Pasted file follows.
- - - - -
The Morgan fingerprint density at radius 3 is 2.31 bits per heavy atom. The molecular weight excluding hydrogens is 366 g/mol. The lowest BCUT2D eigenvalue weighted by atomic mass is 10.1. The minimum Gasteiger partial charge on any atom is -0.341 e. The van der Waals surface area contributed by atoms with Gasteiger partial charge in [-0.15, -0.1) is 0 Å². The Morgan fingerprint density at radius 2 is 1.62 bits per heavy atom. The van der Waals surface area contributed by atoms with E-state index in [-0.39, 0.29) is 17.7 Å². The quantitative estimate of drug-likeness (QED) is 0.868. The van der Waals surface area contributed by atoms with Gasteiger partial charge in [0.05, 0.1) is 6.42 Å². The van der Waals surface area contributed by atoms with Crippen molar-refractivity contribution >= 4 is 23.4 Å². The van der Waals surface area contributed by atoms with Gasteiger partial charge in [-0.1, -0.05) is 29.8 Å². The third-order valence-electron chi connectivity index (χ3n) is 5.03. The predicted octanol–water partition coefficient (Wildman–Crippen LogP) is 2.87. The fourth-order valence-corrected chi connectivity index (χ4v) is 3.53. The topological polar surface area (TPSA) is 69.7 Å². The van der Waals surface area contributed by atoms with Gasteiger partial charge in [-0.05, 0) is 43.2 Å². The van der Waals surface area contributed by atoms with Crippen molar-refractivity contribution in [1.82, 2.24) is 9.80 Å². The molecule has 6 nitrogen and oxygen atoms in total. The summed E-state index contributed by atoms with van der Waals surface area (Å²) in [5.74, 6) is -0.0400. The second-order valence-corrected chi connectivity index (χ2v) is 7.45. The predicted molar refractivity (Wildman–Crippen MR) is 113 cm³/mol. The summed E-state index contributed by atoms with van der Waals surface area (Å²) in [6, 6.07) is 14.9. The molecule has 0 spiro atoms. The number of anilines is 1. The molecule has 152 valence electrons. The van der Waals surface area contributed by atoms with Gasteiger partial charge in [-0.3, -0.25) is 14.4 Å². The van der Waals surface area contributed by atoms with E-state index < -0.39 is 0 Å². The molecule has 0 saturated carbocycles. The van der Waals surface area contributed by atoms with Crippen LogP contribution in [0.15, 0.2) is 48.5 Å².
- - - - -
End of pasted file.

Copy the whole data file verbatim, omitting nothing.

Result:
The Morgan fingerprint density at radius 3 is 2.31 bits per heavy atom. The molecular weight excluding hydrogens is 366 g/mol. The lowest BCUT2D eigenvalue weighted by atomic mass is 10.1. The minimum Gasteiger partial charge on any atom is -0.341 e. The van der Waals surface area contributed by atoms with Gasteiger partial charge in [-0.15, -0.1) is 0 Å². The Morgan fingerprint density at radius 2 is 1.62 bits per heavy atom. The van der Waals surface area contributed by atoms with E-state index in [-0.39, 0.29) is 17.7 Å². The quantitative estimate of drug-likeness (QED) is 0.868. The van der Waals surface area contributed by atoms with Gasteiger partial charge in [0.05, 0.1) is 6.42 Å². The van der Waals surface area contributed by atoms with Crippen molar-refractivity contribution >= 4 is 23.4 Å². The van der Waals surface area contributed by atoms with Gasteiger partial charge in [-0.1, -0.05) is 29.8 Å². The third-order valence-electron chi connectivity index (χ3n) is 5.03. The predicted octanol–water partition coefficient (Wildman–Crippen LogP) is 2.87. The fourth-order valence-corrected chi connectivity index (χ4v) is 3.53. The topological polar surface area (TPSA) is 69.7 Å². The van der Waals surface area contributed by atoms with Gasteiger partial charge in [-0.05, 0) is 43.2 Å². The van der Waals surface area contributed by atoms with Crippen molar-refractivity contribution in [1.82, 2.24) is 9.80 Å². The molecule has 6 nitrogen and oxygen atoms in total. The summed E-state index contributed by atoms with van der Waals surface area (Å²) in [5.74, 6) is -0.0400. The second-order valence-corrected chi connectivity index (χ2v) is 7.45. The predicted molar refractivity (Wildman–Crippen MR) is 113 cm³/mol. The summed E-state index contributed by atoms with van der Waals surface area (Å²) in [6, 6.07) is 14.9. The molecule has 0 spiro atoms. The number of anilines is 1. The molecule has 152 valence electrons. The van der Waals surface area contributed by atoms with Gasteiger partial charge in [-0.3, -0.25) is 14.4 Å². The van der Waals surface area contributed by atoms with E-state index < -0.39 is 0 Å². The molecule has 0 saturated carbocycles. The van der Waals surface area contributed by atoms with Crippen LogP contribution in [0.15, 0.2) is 48.5 Å².